Born as Benjamin Franklin Peay, on September the 19th, 1931 passed away on April the 9th, 1988.
Brook Bentons most popular times were during the late 1950s and early 1960s, when he scored hits such as "It's Just A Matter of Time" and "Endlessly", many of which he co-wrote.
He made a comeback in 1970 with the ballad "Rainy Night in Georgia."
Benton scored over 50 Billboard chart hits as an artist, and also wrote hits for other performers.
When he was young he was a fan of Gospel music, he wrote songs, and sang in a Methodist church choir in nearby Camden, where his father, Willie Peay, was choir master.
In 1948 he went to New York to pursue his music career. He went in and out of Gospel groups such as The Langfordaires, The Jerusalem Stars, and The Golden Gate Quartet. Returning to his home state, he joined a Rhythm and Blues singing group, The Sandmen, and went back to New York to get a big break with his group.
The Sandmen had limited success, and their label, Okeh Records, decided to push Peay as a solo artist, changing his name to Brook Benton, apparently at the suggestion of label executive Marv Halsman.
Brook earned a good living writing songs and co-producing albums. He wrote songs for artists such as Nat King Cole, Clyde McPhatter (for whom he co-wrote the hit "A Lover's Question"), and Roy Hamilton. Soon he released his first minor hit, "A Million Miles from Nowhere". Later he went on to the Mercury label, which would eventually bring him larger success. Also he appeared in the 1957 film Mr Rock And Roll with Alan Freed.
Finally in 1959 he made his breakthrough with his hits "It's Just a Matter of Time" and "Endlessly". "It's Just a Matter of Time" peaked at #3 on the United States Billboard Hot 100 chart, and sold over one million copies, and was awarded a gold disc by the RIAA. "Endlessly" made it to #12. Both of the first two hits were written by Benton with Clyde Otis. They were originally offered to Nat King Cole, but when Otis became an A&R manage and producer at Mercury, he convinced Benton to sign with the label and record them himself, while asking Cole not to record the songs as planned. Benton followed this success with a series of hits, including "So Many Ways" (#6), "Hotel Happiness" (#3), "Think Twice" (#11), "Kiddio" (#7), and "The Boll Weevil Song" (#2). In 1960, he had two top 10 hit duets with Dinah Washington: "Baby (You've Got What It Takes)" (#5) and "A Rockin' Good Way (To Mess Around and Fall in Love)" (#7).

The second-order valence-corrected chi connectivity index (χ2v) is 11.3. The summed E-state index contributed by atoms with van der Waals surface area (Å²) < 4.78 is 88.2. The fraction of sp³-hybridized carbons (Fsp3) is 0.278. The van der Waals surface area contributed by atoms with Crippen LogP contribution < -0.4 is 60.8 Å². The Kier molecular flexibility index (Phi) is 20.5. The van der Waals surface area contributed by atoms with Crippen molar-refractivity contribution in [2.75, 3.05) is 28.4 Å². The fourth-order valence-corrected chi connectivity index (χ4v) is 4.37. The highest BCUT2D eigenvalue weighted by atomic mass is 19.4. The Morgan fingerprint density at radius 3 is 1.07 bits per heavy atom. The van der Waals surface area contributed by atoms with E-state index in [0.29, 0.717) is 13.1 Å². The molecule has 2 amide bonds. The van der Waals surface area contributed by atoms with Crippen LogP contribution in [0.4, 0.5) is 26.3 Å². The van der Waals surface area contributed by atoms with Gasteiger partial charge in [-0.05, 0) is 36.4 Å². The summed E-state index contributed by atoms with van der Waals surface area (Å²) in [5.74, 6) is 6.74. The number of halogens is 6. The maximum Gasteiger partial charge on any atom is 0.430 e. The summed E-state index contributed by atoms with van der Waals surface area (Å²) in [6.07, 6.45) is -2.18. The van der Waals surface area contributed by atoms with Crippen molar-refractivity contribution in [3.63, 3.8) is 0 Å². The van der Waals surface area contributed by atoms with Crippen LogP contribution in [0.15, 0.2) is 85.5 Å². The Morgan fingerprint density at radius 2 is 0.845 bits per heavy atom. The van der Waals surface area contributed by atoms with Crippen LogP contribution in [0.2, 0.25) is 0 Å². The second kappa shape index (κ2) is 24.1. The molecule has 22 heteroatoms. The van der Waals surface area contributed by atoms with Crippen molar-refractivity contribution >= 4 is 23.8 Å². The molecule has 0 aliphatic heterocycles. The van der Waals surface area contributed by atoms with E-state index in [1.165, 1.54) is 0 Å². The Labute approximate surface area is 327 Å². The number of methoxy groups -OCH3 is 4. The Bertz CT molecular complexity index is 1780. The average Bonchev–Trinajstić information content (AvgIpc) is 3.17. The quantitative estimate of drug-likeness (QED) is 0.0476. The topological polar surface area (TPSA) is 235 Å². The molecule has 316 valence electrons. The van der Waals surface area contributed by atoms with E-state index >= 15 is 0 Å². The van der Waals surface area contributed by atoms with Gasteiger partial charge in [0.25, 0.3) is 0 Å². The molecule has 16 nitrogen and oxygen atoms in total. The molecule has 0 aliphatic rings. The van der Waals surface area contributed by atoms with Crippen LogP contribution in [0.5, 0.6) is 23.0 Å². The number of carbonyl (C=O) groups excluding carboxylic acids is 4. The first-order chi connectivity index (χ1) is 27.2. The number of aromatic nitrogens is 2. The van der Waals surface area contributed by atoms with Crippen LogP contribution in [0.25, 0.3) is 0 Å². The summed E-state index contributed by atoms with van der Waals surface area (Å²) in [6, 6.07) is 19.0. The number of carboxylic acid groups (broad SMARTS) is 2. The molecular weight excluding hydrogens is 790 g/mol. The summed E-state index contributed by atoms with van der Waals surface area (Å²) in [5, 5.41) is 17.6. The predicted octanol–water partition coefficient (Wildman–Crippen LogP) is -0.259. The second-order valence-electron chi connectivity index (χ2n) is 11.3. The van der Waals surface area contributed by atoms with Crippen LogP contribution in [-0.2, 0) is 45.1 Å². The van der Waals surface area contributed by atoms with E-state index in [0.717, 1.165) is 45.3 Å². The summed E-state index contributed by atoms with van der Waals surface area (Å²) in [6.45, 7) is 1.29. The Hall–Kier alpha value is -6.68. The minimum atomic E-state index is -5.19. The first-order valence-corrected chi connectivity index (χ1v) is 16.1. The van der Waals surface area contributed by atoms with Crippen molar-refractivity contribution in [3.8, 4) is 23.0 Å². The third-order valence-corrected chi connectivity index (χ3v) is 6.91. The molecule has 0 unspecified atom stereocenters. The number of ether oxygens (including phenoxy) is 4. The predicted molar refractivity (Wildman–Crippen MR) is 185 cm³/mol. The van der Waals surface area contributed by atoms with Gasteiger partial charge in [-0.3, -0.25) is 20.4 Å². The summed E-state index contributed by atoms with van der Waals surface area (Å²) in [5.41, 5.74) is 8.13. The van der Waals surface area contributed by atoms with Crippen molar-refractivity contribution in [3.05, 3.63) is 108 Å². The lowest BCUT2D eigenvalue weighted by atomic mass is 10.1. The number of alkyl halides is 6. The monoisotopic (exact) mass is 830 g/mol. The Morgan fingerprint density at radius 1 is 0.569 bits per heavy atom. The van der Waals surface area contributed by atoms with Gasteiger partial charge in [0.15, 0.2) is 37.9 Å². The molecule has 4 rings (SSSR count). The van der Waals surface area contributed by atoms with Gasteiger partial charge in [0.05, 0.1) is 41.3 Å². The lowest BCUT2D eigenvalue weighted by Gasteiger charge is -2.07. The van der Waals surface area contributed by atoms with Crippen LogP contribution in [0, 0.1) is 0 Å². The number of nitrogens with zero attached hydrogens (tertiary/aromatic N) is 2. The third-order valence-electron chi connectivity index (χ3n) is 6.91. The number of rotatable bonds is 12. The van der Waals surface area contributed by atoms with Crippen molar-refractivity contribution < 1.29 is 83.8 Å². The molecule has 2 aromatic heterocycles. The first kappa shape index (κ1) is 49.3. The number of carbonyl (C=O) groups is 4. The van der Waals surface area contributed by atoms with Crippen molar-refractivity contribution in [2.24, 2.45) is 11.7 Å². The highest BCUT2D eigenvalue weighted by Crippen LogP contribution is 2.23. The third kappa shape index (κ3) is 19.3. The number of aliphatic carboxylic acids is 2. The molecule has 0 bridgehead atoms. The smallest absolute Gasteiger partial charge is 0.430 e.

He also recorded his own version of "Take Good Care of Her" in 1962. In the mid and late 1960s, Benton recorded for RCA Records and Reprise Records with minimal commercial success. In 1969, he signed with Cotillion Records, a subsidiary of Atlantic Records, where the next year he had his last major hit with "Rainy Night in Georgia", written by Tony Joe White and produced and arranged by Arif Mardin. a million-seller which topped the Billboard R&B chart.
Benton eventually charted 49 singles on the Billboard Hot 100, with other songs charting on Billboard′s rhythm and blues, easy listening, and Christmas music charts. The last album made by Benton was Fools Rush In, which was released posthumously in 2005. At one point he was recording on All-Platinum and Groove Records.
Brook Benton's Death
He had become weak from spinal meningitis, and then passed away from pneumonia in Queens, New York City, at the age of 56 on April 9, 1988. His memory was kept alive by his wife, Mary Benton, and five children, Brook Jr., Vanessa, Roy, Gerald and Benjamin, all of Queens.
- 1959 It's Just A Matter of Time
- 1959 Endlessly
- 1959 This Time of Year
- 1960 I Love You in So Many Ways
- 1961 Golden Hits
- 1961 The Boll Weevil Song And 11 Other Great Hits
- 1962 If You Believe
- 1962 Singing the Blues – Lie to Me
- 1963 Golden Hits, Volume 2
- 1963 Best Ballads of Broadway
- 1964 Born To Sing The Blues
- 1964 Laura (What's He Got That I Ain't Got)
- 1969 Do Your Own Thing
- 1970 Brook Benton Today
- 1970 Homestyle
- 1972 Story Teller
- 1973 Something for Everyone
- 1977 The Incomparable Brook Benton – 20 Greatest Hits